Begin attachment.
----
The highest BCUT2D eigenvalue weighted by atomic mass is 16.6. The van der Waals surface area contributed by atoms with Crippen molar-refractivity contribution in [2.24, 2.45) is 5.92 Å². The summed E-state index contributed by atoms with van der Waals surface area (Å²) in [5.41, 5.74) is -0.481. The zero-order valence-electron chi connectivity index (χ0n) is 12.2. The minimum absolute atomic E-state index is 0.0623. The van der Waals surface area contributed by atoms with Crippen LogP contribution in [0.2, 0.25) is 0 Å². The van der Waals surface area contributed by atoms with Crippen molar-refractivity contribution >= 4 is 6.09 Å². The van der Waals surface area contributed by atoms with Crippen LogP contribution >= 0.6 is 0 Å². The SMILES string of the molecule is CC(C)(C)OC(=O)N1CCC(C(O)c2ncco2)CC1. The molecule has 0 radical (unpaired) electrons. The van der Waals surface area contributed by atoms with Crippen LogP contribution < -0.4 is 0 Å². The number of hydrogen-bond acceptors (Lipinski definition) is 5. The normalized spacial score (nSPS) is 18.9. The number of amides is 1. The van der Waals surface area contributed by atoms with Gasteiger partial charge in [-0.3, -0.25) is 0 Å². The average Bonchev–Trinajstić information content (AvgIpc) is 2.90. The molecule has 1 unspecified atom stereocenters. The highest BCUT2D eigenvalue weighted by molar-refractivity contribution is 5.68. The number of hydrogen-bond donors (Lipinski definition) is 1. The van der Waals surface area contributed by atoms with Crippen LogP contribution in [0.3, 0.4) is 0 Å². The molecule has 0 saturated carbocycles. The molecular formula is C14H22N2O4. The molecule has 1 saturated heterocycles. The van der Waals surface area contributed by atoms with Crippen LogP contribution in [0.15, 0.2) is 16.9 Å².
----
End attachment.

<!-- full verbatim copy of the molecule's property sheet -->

The highest BCUT2D eigenvalue weighted by atomic mass is 16.6. The van der Waals surface area contributed by atoms with Crippen molar-refractivity contribution in [2.24, 2.45) is 5.92 Å². The summed E-state index contributed by atoms with van der Waals surface area (Å²) in [5.41, 5.74) is -0.481. The zero-order valence-electron chi connectivity index (χ0n) is 12.2. The minimum absolute atomic E-state index is 0.0623. The van der Waals surface area contributed by atoms with Crippen LogP contribution in [0.2, 0.25) is 0 Å². The van der Waals surface area contributed by atoms with Crippen molar-refractivity contribution >= 4 is 6.09 Å². The van der Waals surface area contributed by atoms with Crippen LogP contribution >= 0.6 is 0 Å². The SMILES string of the molecule is CC(C)(C)OC(=O)N1CCC(C(O)c2ncco2)CC1. The molecule has 0 radical (unpaired) electrons. The van der Waals surface area contributed by atoms with Crippen LogP contribution < -0.4 is 0 Å². The number of hydrogen-bond acceptors (Lipinski definition) is 5. The normalized spacial score (nSPS) is 18.9. The number of amides is 1. The van der Waals surface area contributed by atoms with Gasteiger partial charge in [-0.3, -0.25) is 0 Å². The average Bonchev–Trinajstić information content (AvgIpc) is 2.90. The molecule has 1 unspecified atom stereocenters. The highest BCUT2D eigenvalue weighted by molar-refractivity contribution is 5.68. The number of hydrogen-bond donors (Lipinski definition) is 1. The van der Waals surface area contributed by atoms with Crippen LogP contribution in [0.3, 0.4) is 0 Å². The molecule has 0 saturated carbocycles. The molecular formula is C14H22N2O4. The molecule has 1 saturated heterocycles. The van der Waals surface area contributed by atoms with Crippen LogP contribution in [0.15, 0.2) is 16.9 Å².